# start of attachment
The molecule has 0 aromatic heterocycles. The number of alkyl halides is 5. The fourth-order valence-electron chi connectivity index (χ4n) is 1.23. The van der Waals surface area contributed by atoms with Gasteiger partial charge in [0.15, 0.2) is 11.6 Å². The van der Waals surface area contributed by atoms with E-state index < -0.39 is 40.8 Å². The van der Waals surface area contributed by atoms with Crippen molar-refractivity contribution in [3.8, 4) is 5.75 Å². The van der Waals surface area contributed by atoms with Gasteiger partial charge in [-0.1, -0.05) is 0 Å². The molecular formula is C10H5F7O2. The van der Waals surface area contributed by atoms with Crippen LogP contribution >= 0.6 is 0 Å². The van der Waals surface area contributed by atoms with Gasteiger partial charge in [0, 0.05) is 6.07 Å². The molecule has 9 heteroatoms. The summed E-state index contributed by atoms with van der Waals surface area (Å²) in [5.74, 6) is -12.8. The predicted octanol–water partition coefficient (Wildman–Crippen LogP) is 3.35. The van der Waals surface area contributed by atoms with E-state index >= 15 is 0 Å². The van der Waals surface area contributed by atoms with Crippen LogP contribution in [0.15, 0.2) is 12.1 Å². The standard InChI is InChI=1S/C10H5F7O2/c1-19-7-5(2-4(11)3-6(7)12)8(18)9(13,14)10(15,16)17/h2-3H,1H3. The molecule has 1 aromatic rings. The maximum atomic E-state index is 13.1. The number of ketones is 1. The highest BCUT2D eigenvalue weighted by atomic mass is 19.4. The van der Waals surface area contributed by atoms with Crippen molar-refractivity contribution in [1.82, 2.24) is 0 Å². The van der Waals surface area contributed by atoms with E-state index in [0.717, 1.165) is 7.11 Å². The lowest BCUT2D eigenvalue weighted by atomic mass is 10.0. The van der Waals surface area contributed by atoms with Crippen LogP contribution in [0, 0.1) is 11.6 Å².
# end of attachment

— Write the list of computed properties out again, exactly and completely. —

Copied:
The molecule has 0 aromatic heterocycles. The number of alkyl halides is 5. The fourth-order valence-electron chi connectivity index (χ4n) is 1.23. The van der Waals surface area contributed by atoms with Gasteiger partial charge in [0.15, 0.2) is 11.6 Å². The van der Waals surface area contributed by atoms with E-state index < -0.39 is 40.8 Å². The van der Waals surface area contributed by atoms with Crippen molar-refractivity contribution in [3.8, 4) is 5.75 Å². The van der Waals surface area contributed by atoms with Gasteiger partial charge in [-0.1, -0.05) is 0 Å². The molecular formula is C10H5F7O2. The van der Waals surface area contributed by atoms with Crippen LogP contribution >= 0.6 is 0 Å². The van der Waals surface area contributed by atoms with Gasteiger partial charge in [0, 0.05) is 6.07 Å². The molecule has 9 heteroatoms. The summed E-state index contributed by atoms with van der Waals surface area (Å²) in [5.74, 6) is -12.8. The predicted octanol–water partition coefficient (Wildman–Crippen LogP) is 3.35. The van der Waals surface area contributed by atoms with E-state index >= 15 is 0 Å². The van der Waals surface area contributed by atoms with Crippen LogP contribution in [0.15, 0.2) is 12.1 Å². The standard InChI is InChI=1S/C10H5F7O2/c1-19-7-5(2-4(11)3-6(7)12)8(18)9(13,14)10(15,16)17/h2-3H,1H3. The molecule has 1 aromatic rings. The maximum atomic E-state index is 13.1. The number of ketones is 1. The highest BCUT2D eigenvalue weighted by atomic mass is 19.4. The van der Waals surface area contributed by atoms with Crippen molar-refractivity contribution in [1.82, 2.24) is 0 Å². The van der Waals surface area contributed by atoms with E-state index in [0.717, 1.165) is 7.11 Å². The lowest BCUT2D eigenvalue weighted by atomic mass is 10.0. The van der Waals surface area contributed by atoms with Crippen LogP contribution in [0, 0.1) is 11.6 Å².